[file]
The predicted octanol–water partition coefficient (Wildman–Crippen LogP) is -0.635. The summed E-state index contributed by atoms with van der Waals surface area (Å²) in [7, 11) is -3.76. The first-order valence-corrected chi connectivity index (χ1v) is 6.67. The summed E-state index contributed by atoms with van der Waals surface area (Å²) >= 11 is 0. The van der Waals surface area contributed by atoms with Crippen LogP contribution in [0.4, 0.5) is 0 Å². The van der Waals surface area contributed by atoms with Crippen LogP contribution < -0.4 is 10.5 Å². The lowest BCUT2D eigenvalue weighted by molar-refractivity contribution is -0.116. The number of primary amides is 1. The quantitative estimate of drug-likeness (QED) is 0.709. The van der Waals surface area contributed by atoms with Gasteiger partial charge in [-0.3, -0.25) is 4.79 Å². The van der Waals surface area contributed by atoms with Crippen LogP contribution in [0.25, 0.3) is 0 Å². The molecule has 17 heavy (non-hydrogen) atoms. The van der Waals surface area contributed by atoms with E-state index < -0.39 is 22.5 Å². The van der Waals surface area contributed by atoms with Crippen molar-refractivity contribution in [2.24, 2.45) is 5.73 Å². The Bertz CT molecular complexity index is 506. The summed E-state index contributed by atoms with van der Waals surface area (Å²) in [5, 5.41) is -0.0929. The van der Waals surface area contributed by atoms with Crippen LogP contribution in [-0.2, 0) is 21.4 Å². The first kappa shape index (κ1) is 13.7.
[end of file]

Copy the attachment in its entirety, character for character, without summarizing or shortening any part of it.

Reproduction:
The predicted octanol–water partition coefficient (Wildman–Crippen LogP) is -0.635. The summed E-state index contributed by atoms with van der Waals surface area (Å²) in [7, 11) is -3.76. The first-order valence-corrected chi connectivity index (χ1v) is 6.67. The summed E-state index contributed by atoms with van der Waals surface area (Å²) >= 11 is 0. The van der Waals surface area contributed by atoms with Crippen LogP contribution in [0.4, 0.5) is 0 Å². The van der Waals surface area contributed by atoms with Crippen LogP contribution < -0.4 is 10.5 Å². The lowest BCUT2D eigenvalue weighted by molar-refractivity contribution is -0.116. The number of primary amides is 1. The quantitative estimate of drug-likeness (QED) is 0.709. The van der Waals surface area contributed by atoms with Gasteiger partial charge in [-0.3, -0.25) is 4.79 Å². The van der Waals surface area contributed by atoms with Crippen LogP contribution in [0.25, 0.3) is 0 Å². The molecule has 17 heavy (non-hydrogen) atoms. The van der Waals surface area contributed by atoms with E-state index < -0.39 is 22.5 Å². The van der Waals surface area contributed by atoms with Crippen molar-refractivity contribution in [2.24, 2.45) is 5.73 Å². The Bertz CT molecular complexity index is 506. The summed E-state index contributed by atoms with van der Waals surface area (Å²) in [5, 5.41) is -0.0929. The van der Waals surface area contributed by atoms with Crippen LogP contribution in [-0.2, 0) is 21.4 Å². The first kappa shape index (κ1) is 13.7.